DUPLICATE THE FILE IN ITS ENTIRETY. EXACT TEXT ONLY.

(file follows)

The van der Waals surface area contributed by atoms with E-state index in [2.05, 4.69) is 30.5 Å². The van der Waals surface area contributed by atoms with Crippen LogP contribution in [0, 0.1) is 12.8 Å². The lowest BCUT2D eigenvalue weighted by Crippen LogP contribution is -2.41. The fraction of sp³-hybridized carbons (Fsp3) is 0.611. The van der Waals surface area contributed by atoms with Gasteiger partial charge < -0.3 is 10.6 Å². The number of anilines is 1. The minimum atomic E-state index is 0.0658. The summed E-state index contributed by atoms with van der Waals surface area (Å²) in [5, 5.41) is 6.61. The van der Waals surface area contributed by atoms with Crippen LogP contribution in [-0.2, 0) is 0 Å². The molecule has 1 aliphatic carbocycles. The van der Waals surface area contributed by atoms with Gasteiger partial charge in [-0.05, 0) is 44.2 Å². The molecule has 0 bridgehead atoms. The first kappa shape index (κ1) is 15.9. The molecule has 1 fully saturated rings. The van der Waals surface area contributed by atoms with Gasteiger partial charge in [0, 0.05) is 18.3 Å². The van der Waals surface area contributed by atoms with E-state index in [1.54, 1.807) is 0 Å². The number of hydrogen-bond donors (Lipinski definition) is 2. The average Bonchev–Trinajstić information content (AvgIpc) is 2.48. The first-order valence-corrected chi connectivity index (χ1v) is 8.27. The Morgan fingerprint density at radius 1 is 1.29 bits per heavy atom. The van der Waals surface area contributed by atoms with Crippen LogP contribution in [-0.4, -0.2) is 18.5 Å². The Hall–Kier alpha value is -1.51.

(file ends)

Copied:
The van der Waals surface area contributed by atoms with E-state index in [2.05, 4.69) is 30.5 Å². The van der Waals surface area contributed by atoms with Crippen LogP contribution in [0, 0.1) is 12.8 Å². The lowest BCUT2D eigenvalue weighted by Crippen LogP contribution is -2.41. The fraction of sp³-hybridized carbons (Fsp3) is 0.611. The van der Waals surface area contributed by atoms with Gasteiger partial charge < -0.3 is 10.6 Å². The number of anilines is 1. The minimum atomic E-state index is 0.0658. The summed E-state index contributed by atoms with van der Waals surface area (Å²) in [5, 5.41) is 6.61. The van der Waals surface area contributed by atoms with Crippen LogP contribution in [-0.2, 0) is 0 Å². The molecule has 1 aliphatic carbocycles. The van der Waals surface area contributed by atoms with Gasteiger partial charge in [-0.05, 0) is 44.2 Å². The molecule has 0 bridgehead atoms. The first kappa shape index (κ1) is 15.9. The molecule has 1 fully saturated rings. The van der Waals surface area contributed by atoms with Gasteiger partial charge in [0, 0.05) is 18.3 Å². The van der Waals surface area contributed by atoms with E-state index in [1.54, 1.807) is 0 Å². The number of hydrogen-bond donors (Lipinski definition) is 2. The average Bonchev–Trinajstić information content (AvgIpc) is 2.48. The first-order valence-corrected chi connectivity index (χ1v) is 8.27. The Morgan fingerprint density at radius 1 is 1.29 bits per heavy atom. The van der Waals surface area contributed by atoms with Crippen LogP contribution in [-0.4, -0.2) is 18.5 Å². The Hall–Kier alpha value is -1.51.